More compact servers also means more of them in a cabinet with more cables, as well as an increased need for cable management. Cables that are bunched up in the back of the network enclosure can cause heat build-up by blocking air flow. If you have deep servers, there might not be much room to perform cable management. In some cases, it might be best to set aside a separate cabinet where your cables can be organized.
Standards-based infrastructure is crucial, so during the installation, get the cable structure established because cables are expensive to replace. Try to only change the network equipment when updating the network. With a standard system, you use a straight-through cable scheme and eliminate the need for special cable set-up.
Server technology will change, so consider all the possibilities, present and future, that can affect the design of your enclosures. When your servers do get more compact and deeper, generate more heat, or change in other ways, you will have the infrastructure in place to grow and maintain the network.
Phil Dunn is product manager at Rittal Corp. (Springfield, OH). He can be reached by contacting the company at (937) 399-0500. James Khamish of XO Communications also contributed information in the sidebar.
Network cabinets in a high seismic risk facility
XO Communications (formerly NEXTLINK) is a broadband company providing services to businesses in more than 51 markets, and has many colocations across the U.S. The company has quickly initiated voice and data communication systems with fiber optic technology.
In the Bay Area, their fiber optic ring covers cities in four major counties (San Francisco, Alameda, Santa Clara, and San Mateo). Its colocation site in Fremont, CA is one of the company's largest affiliate facilities of its kind (more than 20,000 sq.ft.), and now houses a network room with about 100 Rittal enclosures-with 400 more planned in the future.
The site is home to data communications equipment for more than 30 customers, and James Khamish, project/applications engineer, comments, "Most of the customers here are ISPs with a variety of different servers, each with different amperage. Each customer delivers their equipment to us with their specific power requirements, load requirements, and space requirements, and we in turn design the cabinets to fit their needs." From a design perspective, it is easier for XO to choose one enclosure that will accommodate every customer application and a variety of servers, including those from Sun, Dell, and Compaq, as well as even the deeper servers.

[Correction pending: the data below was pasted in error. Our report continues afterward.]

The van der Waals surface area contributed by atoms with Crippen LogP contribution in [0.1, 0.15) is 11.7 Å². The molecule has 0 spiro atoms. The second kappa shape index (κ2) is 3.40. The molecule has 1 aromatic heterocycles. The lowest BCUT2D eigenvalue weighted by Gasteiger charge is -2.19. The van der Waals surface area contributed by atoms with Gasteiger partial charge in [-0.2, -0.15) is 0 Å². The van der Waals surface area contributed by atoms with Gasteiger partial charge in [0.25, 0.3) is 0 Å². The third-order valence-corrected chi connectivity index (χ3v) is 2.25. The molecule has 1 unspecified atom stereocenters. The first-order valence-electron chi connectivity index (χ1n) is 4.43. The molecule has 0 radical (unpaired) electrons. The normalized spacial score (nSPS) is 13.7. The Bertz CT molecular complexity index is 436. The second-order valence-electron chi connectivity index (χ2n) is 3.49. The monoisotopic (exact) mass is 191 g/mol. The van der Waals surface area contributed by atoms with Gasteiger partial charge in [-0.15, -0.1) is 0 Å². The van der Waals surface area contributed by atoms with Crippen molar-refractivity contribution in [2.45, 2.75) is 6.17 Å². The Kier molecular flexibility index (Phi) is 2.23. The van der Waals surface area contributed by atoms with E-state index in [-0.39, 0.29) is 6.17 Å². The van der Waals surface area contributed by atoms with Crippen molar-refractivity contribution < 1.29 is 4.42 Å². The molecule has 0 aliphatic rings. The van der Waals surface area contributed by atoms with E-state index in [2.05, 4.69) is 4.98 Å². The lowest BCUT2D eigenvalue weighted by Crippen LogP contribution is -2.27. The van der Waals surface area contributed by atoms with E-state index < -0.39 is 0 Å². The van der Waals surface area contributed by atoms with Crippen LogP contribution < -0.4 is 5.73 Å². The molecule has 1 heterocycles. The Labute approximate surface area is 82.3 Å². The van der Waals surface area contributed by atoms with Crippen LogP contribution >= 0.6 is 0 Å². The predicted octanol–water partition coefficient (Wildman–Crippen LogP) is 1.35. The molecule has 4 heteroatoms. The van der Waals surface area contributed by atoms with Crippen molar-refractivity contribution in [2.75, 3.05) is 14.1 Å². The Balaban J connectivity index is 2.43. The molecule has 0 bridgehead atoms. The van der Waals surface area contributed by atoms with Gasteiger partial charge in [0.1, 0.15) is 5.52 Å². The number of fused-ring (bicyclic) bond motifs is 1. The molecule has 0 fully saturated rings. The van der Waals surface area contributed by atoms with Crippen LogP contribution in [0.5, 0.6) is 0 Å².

In California, the number one requirement for colocation enclosures is high seismic risk Zone 4 compliance. Company guidelines require telecommunications equipment suppliers to test their products to NEBS (Bellcore, Technical Reference, NEBS GR-63-Core Network Equipment Building Systems Generic Equipment Reference) seismic requirements. This standard is one that XO Communications adopts for its network enclosures, according to Khamish.
Testing simulates a networking environment where the enclosure is loaded with 1,000 lbs. of weight; 50% is distributed below the center of gravity and 50% is located above the center of gravity. Khamish says other Zone 4 cabinet features that are important include anchors that bolt the enclosure to the floor in a freestanding configuration, and shock-dampening components.
Khamish points out that with servers up to 100 amps, and with customers at times needing up to 15 servers mounted into the cabinet, climate control concerns also arise. Perforated doors on the enclosures are needed to move hot air out of the enclosure, but with today's network enclosures seeing substantial heat loads, XO Communications continually looks at what else they can do to remove the hot air. For example, they're beginning to use fan trays in the middle of the enclosure for more air movement.
Since the Fremont facility is an unoccupied site, security is another major design consideration. The company limits one customer per cabinet, never putting equipment from different customers in the same unit. But besides ensuring that the customer's equipment is housed securely, it is necessary that the customer have access to the system.
A major configuration design issue for the Fremont affiliate is the building's power. The colocation building was previously occupied by an electronics retailer, but based on trends in the server industry, the company sees a need for more power and is making plans accordingly. They're adding an emergency generator and have maximized the DC power plant to 4,800 amp.
XO Communications' network enclosures are equipped with various data comm servers and other equipment installed in a floor stanchion-supported cable rack environment. The floor stanchion system supports all external cabling to the freestanding cabinets. The external cable management system includes a fiber raceway and an AC cable management system.